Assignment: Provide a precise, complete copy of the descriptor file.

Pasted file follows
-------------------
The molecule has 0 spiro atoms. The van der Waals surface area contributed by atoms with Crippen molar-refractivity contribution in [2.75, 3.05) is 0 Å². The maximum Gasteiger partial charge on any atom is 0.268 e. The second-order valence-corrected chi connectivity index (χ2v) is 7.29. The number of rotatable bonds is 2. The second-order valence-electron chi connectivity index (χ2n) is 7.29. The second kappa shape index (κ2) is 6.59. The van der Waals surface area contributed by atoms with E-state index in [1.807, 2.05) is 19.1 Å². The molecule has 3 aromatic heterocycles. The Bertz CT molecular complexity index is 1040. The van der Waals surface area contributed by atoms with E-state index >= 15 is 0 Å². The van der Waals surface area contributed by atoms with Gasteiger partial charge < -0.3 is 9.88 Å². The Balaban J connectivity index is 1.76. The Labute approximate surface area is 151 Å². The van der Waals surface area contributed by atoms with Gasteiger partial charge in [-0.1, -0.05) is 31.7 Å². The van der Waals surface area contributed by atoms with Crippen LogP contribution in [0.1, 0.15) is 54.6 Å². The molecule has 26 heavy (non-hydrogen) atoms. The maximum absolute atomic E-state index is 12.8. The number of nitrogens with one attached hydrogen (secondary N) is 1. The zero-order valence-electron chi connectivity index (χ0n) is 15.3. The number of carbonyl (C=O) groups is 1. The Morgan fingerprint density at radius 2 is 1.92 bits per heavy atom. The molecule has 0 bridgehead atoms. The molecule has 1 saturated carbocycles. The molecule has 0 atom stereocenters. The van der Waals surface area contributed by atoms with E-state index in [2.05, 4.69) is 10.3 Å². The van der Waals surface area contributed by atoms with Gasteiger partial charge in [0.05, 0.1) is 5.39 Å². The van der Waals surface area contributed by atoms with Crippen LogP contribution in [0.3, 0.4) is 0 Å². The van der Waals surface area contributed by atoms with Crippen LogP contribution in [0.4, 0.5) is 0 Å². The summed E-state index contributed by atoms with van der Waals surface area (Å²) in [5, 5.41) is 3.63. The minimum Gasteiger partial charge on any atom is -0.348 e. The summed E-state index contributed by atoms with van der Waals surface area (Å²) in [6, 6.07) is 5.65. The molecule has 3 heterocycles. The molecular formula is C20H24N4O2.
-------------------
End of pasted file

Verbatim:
The molecule has 0 spiro atoms. The van der Waals surface area contributed by atoms with Crippen molar-refractivity contribution in [2.75, 3.05) is 0 Å². The maximum Gasteiger partial charge on any atom is 0.268 e. The second-order valence-corrected chi connectivity index (χ2v) is 7.29. The number of rotatable bonds is 2. The second-order valence-electron chi connectivity index (χ2n) is 7.29. The second kappa shape index (κ2) is 6.59. The van der Waals surface area contributed by atoms with E-state index in [1.807, 2.05) is 19.1 Å². The molecule has 3 aromatic heterocycles. The Bertz CT molecular complexity index is 1040. The van der Waals surface area contributed by atoms with E-state index >= 15 is 0 Å². The van der Waals surface area contributed by atoms with Gasteiger partial charge < -0.3 is 9.88 Å². The Balaban J connectivity index is 1.76. The Labute approximate surface area is 151 Å². The van der Waals surface area contributed by atoms with Gasteiger partial charge in [-0.1, -0.05) is 31.7 Å². The van der Waals surface area contributed by atoms with Crippen LogP contribution in [0.1, 0.15) is 54.6 Å². The molecule has 26 heavy (non-hydrogen) atoms. The maximum absolute atomic E-state index is 12.8. The number of nitrogens with one attached hydrogen (secondary N) is 1. The zero-order valence-electron chi connectivity index (χ0n) is 15.3. The number of carbonyl (C=O) groups is 1. The Morgan fingerprint density at radius 2 is 1.92 bits per heavy atom. The molecule has 0 bridgehead atoms. The molecule has 1 saturated carbocycles. The molecule has 0 atom stereocenters. The van der Waals surface area contributed by atoms with E-state index in [2.05, 4.69) is 10.3 Å². The van der Waals surface area contributed by atoms with Gasteiger partial charge in [0.05, 0.1) is 5.39 Å². The van der Waals surface area contributed by atoms with Crippen LogP contribution in [0.3, 0.4) is 0 Å². The van der Waals surface area contributed by atoms with Crippen LogP contribution in [0.4, 0.5) is 0 Å². The summed E-state index contributed by atoms with van der Waals surface area (Å²) in [5, 5.41) is 3.63. The minimum Gasteiger partial charge on any atom is -0.348 e. The summed E-state index contributed by atoms with van der Waals surface area (Å²) in [6, 6.07) is 5.65. The molecule has 3 heterocycles. The molecular formula is C20H24N4O2.